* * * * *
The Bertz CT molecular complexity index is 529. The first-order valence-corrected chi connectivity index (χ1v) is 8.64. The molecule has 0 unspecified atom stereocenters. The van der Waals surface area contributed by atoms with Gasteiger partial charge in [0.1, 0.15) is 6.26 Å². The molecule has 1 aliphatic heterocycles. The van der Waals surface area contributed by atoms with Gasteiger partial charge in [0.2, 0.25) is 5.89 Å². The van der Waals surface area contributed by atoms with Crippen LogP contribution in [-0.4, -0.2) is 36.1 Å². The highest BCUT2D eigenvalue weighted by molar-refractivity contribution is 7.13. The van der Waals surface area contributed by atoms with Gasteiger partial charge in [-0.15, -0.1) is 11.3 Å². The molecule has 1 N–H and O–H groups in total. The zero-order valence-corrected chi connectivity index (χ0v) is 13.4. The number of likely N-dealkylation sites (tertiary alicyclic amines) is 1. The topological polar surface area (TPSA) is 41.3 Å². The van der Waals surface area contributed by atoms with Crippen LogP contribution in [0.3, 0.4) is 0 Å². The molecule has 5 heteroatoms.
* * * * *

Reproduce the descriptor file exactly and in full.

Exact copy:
The Bertz CT molecular complexity index is 529. The first-order valence-corrected chi connectivity index (χ1v) is 8.64. The molecule has 0 unspecified atom stereocenters. The van der Waals surface area contributed by atoms with Gasteiger partial charge in [0.1, 0.15) is 6.26 Å². The molecule has 1 aliphatic heterocycles. The van der Waals surface area contributed by atoms with Gasteiger partial charge in [0.2, 0.25) is 5.89 Å². The van der Waals surface area contributed by atoms with Crippen LogP contribution in [-0.4, -0.2) is 36.1 Å². The highest BCUT2D eigenvalue weighted by molar-refractivity contribution is 7.13. The van der Waals surface area contributed by atoms with Gasteiger partial charge in [-0.15, -0.1) is 11.3 Å². The molecule has 1 N–H and O–H groups in total. The zero-order valence-corrected chi connectivity index (χ0v) is 13.4. The number of likely N-dealkylation sites (tertiary alicyclic amines) is 1. The topological polar surface area (TPSA) is 41.3 Å². The van der Waals surface area contributed by atoms with Crippen LogP contribution in [0.3, 0.4) is 0 Å². The molecule has 5 heteroatoms.